This is what a chance looks like.
(I’m telling you because they’re hard to see.)
It looks like lighting – flash! – it’s there, and then it isn’t.
A chance is a moment like any other moment. Except this one burns a question into your heart: What if?
What if I do this, and it works? What if I don’t, and I regret it?
In an instant, you get that crazy excited feeling in your chest. Sometimes it stays. Sometimes it leaves.
But it happens. It’s easy to miss, so pay close attention.
A chance comes quickly. It’s an opportunity you didn’t ask for, one that showed up anyway. It won’t stay long, so hurry up. Decide. If you don’t reach out and grab it, it will already be gone
You’re afraid to take chances. We all are. Chances always go one of two ways: it works out in your favor, or it doesn’t. You succeed, or you fail. You win, or you lose. You try, or you don’t.
You take it, or you leave it.
I don’t like taking chances. They scare me. In my personal life, I don’t take many.
But as a writer, I have taken countless chances. It’s necessary. Do you know why? Because hitting submit can never hurt you. Pressing publish is very rarely a mistake. True, there are many things that can ruin a writer’s career, whether they’re a long-time veteran or brand new to the game.
But do you know the one choice that has a 100 percent chance of making you fail? Never taking any chances at all.
I took a chance once. Should I start a blog? No one will read it, but, whatever. Eight years and counting.
I took another. Write for a newspaper? Sure, why not. I was on staff for almost three years.
Apply for a professional writing internship, even though I had very little professional writing experience. I worked for that magazine for nearly four years.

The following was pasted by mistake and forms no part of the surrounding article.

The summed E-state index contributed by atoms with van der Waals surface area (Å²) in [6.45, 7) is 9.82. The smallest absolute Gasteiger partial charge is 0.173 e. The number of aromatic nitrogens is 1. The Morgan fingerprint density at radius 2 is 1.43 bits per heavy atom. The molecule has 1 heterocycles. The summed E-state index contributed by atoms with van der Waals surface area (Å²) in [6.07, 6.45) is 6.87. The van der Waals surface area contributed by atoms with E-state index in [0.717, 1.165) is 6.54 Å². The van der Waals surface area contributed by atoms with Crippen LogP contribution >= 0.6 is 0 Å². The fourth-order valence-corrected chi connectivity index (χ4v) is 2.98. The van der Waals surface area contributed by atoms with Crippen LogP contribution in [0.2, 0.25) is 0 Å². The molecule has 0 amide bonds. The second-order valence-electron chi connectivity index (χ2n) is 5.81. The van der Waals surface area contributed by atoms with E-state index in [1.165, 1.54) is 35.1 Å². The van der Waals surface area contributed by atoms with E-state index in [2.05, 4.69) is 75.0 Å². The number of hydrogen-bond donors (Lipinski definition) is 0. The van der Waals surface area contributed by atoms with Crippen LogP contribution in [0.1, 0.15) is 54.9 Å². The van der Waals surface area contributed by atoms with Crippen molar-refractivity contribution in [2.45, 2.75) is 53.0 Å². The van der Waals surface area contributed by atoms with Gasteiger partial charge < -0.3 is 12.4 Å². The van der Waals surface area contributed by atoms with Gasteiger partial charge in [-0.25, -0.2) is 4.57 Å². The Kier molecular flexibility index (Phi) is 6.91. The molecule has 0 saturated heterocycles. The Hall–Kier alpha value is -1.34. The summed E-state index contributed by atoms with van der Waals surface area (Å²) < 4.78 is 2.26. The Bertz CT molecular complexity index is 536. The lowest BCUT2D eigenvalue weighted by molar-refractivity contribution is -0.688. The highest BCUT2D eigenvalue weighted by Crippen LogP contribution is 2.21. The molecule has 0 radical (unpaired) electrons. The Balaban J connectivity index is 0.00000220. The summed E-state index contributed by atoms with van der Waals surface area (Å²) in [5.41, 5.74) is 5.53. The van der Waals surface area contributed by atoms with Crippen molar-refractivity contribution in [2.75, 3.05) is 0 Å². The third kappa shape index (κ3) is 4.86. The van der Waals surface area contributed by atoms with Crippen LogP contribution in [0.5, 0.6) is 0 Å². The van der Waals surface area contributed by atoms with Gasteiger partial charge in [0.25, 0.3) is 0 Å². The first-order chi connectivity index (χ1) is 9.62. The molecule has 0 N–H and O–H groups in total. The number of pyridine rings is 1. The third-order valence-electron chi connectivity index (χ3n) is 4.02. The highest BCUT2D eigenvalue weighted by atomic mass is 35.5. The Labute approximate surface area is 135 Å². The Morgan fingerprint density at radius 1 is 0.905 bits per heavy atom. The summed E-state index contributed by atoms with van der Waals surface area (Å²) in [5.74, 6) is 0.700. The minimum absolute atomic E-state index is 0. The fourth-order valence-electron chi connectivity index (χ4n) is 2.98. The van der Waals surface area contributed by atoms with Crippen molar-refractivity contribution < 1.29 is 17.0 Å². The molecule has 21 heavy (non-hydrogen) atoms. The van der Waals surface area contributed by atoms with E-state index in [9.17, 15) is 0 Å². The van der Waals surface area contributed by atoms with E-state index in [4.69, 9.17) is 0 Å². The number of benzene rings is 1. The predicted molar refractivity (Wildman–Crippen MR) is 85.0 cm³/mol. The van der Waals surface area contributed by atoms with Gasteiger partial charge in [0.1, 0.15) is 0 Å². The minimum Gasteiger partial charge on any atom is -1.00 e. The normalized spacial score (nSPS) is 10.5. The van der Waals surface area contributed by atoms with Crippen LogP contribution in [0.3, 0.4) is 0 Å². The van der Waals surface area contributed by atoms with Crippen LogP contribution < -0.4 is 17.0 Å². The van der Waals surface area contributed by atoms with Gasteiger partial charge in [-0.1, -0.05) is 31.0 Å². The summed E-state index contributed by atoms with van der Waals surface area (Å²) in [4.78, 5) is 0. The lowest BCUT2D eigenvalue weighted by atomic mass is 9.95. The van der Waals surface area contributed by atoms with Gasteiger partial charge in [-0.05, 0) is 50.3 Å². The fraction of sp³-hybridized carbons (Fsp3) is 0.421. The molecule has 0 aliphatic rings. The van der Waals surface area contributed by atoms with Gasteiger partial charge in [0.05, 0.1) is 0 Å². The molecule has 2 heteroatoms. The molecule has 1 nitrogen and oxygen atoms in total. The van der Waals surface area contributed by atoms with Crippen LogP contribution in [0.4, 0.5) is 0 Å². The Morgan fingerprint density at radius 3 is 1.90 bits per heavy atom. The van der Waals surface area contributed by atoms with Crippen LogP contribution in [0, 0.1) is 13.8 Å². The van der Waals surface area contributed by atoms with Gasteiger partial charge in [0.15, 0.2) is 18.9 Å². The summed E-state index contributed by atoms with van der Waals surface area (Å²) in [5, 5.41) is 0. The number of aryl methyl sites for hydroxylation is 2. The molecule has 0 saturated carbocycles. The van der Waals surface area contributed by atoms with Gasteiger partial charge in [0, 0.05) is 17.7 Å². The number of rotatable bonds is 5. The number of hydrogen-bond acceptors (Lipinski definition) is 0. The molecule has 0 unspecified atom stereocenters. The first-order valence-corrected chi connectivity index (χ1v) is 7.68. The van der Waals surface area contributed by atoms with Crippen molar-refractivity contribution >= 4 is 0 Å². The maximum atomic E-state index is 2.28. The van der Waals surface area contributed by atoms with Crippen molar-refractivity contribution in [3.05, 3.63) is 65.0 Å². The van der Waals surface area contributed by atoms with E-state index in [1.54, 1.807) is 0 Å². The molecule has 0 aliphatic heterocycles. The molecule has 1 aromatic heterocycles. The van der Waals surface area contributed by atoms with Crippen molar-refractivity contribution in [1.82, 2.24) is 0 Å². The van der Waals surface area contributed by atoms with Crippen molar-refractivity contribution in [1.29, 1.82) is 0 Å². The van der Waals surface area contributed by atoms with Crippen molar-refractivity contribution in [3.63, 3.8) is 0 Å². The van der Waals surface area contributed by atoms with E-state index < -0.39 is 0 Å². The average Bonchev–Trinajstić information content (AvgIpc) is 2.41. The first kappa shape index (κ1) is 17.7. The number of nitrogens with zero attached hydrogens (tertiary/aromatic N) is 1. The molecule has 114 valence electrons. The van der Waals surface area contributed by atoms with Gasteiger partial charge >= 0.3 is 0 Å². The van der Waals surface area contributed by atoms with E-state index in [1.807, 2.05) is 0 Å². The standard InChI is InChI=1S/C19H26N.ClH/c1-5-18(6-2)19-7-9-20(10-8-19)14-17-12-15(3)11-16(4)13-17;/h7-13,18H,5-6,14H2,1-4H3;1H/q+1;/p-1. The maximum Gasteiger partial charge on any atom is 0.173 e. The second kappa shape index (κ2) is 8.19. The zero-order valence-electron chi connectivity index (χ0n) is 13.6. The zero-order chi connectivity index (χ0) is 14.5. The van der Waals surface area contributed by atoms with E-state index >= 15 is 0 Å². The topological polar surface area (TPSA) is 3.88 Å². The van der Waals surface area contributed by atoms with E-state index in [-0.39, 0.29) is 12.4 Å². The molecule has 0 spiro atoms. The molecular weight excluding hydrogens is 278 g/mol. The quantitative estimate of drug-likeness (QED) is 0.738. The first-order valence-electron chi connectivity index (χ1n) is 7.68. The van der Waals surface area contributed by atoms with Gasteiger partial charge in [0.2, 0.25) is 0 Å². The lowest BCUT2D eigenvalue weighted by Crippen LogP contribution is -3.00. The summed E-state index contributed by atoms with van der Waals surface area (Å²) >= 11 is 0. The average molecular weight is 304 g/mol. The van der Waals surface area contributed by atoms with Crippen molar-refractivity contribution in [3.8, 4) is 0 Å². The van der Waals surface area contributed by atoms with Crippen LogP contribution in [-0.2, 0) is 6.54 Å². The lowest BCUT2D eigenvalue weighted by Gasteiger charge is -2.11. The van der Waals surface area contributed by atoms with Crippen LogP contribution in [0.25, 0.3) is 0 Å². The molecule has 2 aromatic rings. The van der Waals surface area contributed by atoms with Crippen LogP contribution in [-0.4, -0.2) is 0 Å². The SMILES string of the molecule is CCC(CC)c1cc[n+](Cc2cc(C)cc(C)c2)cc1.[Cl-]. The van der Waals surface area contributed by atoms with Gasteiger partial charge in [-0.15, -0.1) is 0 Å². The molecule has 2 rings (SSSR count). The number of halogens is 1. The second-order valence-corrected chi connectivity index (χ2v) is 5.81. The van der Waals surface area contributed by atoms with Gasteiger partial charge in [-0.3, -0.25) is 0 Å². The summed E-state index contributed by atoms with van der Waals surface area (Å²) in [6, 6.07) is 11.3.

Again, and again, and again. Submit there, apply here, sometimes looking, often not.
Oh look, a real writing job. I’m qualified. I’m not looking, but – why not?
Student, blogger, intern, freelancer, staff writer. Chances, opportunities. Tried. Took. Succeeded.
I’ve failed many times, don’t get me wrong. Avoiding failure is inevitable, when you actively grasp at every chance you get to do something new. To shoot for something better.
All the failures have been worth it, though. The successes make the failures … count.
I don’t know you. But I know how scary chances are. They’re not subtle. They’re not polite. And they’re fast. There’s no time to ponder, to second-guess. To ask, what’s the point?
There’s only a moment. Decide. Take it, or don’t. Try, or don’t. Succeed, or don’t.
Look! Over there! A chance! A chance to do something, to change something, to write something, to be something. TO TRY.
Take it. Take it now. Don’t regret missing it.
Meg is the creator of Novelty Revisions, dedicated to helping writers put their ideas into words. She is a freelance writer and a nine-time NaNoWriMo winner with work published in Teen Ink, Success Story, Lifehack and USA TODAY College. Follow Meg on Twitter for tweets about writing, food and nerdy things.